20. In Duro Felguera, SA v. Gangavaram Port Ltd., reported in (2017) 9 SCC 729, at para 48, the Hon’ble Supreme Court had observed that the intention of the legislature is crystal clear that the court should and need only look into one aspect, which is the existence of an arbitration agreement. What are the factors for deciding as to whether there is an arbitration agreement is the next question. The resolution to that is simple, in that it needs to be seen if the agreement contains a clause which provides for arbitration pertaining to the disputes which have arisen between the parties to the agreement. At para 59, it was observed that scope of the power under Section 11(6) of the Act of 1996 was considered in the decisions in SBP & Co. v. Patel Engg. Ltd., reported in (2005) 8 SCC 618 and Boghara Polyfab (P) Ltd. (supra) and the said position continued till the amendment was brought about in the year 2015. It was emphasized that after the amendment, all that the courts need to see is whether an arbitration agreement exists – nothing more nothing less. It was further observed that the legislative policy and purpose is essentially to minimise the Court’s intervention at the stage of appointing the arbitrator and this intention as incorporated in Section 11(6-A) ought to be respected.
21. In Mayavati Trading Private Limited (supra), it was observed that prior to insertion of Section 11 (6-A), the Hon’ble Supreme Court in several judgments, beginning with SBP & Co. (supra) has held that at the stage of a Section 11(6) application being filed, the court need not merely confine itself to the examination of the existence of an arbitration agreement but could also go into certain preliminary questions such as stale claims, accord and satisfaction having been reached, etc.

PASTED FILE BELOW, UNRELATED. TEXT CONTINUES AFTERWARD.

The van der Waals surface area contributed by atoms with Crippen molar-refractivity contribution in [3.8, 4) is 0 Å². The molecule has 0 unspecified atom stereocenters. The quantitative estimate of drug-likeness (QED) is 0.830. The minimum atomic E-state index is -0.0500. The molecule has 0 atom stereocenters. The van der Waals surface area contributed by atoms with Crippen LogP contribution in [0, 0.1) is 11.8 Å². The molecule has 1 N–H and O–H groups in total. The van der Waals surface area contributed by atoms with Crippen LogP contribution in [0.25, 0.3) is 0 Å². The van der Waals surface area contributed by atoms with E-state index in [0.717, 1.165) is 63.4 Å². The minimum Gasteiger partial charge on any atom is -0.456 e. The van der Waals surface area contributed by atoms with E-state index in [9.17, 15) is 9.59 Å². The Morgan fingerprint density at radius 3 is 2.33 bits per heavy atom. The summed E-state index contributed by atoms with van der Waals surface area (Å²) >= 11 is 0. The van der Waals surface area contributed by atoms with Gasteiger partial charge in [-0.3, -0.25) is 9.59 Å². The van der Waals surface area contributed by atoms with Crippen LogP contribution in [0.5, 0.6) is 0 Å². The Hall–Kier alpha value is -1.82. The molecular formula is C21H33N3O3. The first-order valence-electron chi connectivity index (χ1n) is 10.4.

22. Following Duro Felguera (supra), the Hon’ble Supreme Court in Mayavati Trading Private Limited (supra) observed that the law prior to the 2015 Amendment that has been laid down by the court which would have included going into whether accord and satisfaction has taken place, has now been legislatively overruled. It was held that Section 11(6-A) is confined to the examination of the existence of an agreement and is to be understood in the narrow sense as has been laid down in the judgment in Duro Felguera (supra) and taking that view, the judgment in Antique Art Exports Private Limited (supra) was overruled as having not laid down the correct law.
23. In Oriental Insurance Company and another v. Dicitex Furnishing Limited, reported in (2020) 4 SCC 621, the decision of the Bombay High Court appointing an arbitrator was challenged on the ground that Dicitex having accepted the proffered amounts and having withdrawn the reservation and protest, it could not have argued that it was subjected to coercion or that the appellant forced it to sign the final discharge voucher. The Bombay High Court had, prima facie, observed that it would be appropriate that the issue raised by the Oriental Insurance Company that Dicitex had signed such discharge voucher unconditionally and the issue raised by Dicitex that the same was under duress and coercion is conclusively decided by the Arbitral Tribunal and if necessary, by leading oral evidence.